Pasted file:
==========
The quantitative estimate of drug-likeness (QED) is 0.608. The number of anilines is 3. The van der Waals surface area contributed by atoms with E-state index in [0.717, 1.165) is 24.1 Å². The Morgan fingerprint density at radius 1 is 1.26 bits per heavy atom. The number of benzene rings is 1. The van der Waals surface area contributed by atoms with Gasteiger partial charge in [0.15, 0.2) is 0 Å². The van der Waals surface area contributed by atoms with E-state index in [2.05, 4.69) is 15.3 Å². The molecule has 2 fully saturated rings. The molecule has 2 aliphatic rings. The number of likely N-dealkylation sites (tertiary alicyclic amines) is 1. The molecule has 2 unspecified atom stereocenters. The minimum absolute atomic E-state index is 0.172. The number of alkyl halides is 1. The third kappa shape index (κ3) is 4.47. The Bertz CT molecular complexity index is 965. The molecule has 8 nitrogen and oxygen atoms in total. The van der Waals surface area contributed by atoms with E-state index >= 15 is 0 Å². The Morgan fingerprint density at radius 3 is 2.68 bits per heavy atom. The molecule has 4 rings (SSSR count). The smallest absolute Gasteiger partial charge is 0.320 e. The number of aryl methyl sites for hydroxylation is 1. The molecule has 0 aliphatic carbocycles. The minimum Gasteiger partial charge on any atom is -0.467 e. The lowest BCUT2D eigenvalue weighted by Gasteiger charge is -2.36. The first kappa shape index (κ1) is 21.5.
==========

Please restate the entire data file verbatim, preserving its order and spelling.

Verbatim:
The quantitative estimate of drug-likeness (QED) is 0.608. The number of anilines is 3. The van der Waals surface area contributed by atoms with E-state index in [0.717, 1.165) is 24.1 Å². The Morgan fingerprint density at radius 1 is 1.26 bits per heavy atom. The number of benzene rings is 1. The van der Waals surface area contributed by atoms with Gasteiger partial charge in [0.15, 0.2) is 0 Å². The van der Waals surface area contributed by atoms with E-state index in [2.05, 4.69) is 15.3 Å². The molecule has 2 fully saturated rings. The molecule has 2 aliphatic rings. The number of likely N-dealkylation sites (tertiary alicyclic amines) is 1. The molecule has 2 unspecified atom stereocenters. The minimum absolute atomic E-state index is 0.172. The number of alkyl halides is 1. The third kappa shape index (κ3) is 4.47. The Bertz CT molecular complexity index is 965. The molecule has 8 nitrogen and oxygen atoms in total. The van der Waals surface area contributed by atoms with E-state index >= 15 is 0 Å². The Morgan fingerprint density at radius 3 is 2.68 bits per heavy atom. The molecule has 4 rings (SSSR count). The smallest absolute Gasteiger partial charge is 0.320 e. The number of aryl methyl sites for hydroxylation is 1. The molecule has 0 aliphatic carbocycles. The minimum Gasteiger partial charge on any atom is -0.467 e. The lowest BCUT2D eigenvalue weighted by Gasteiger charge is -2.36. The first kappa shape index (κ1) is 21.5.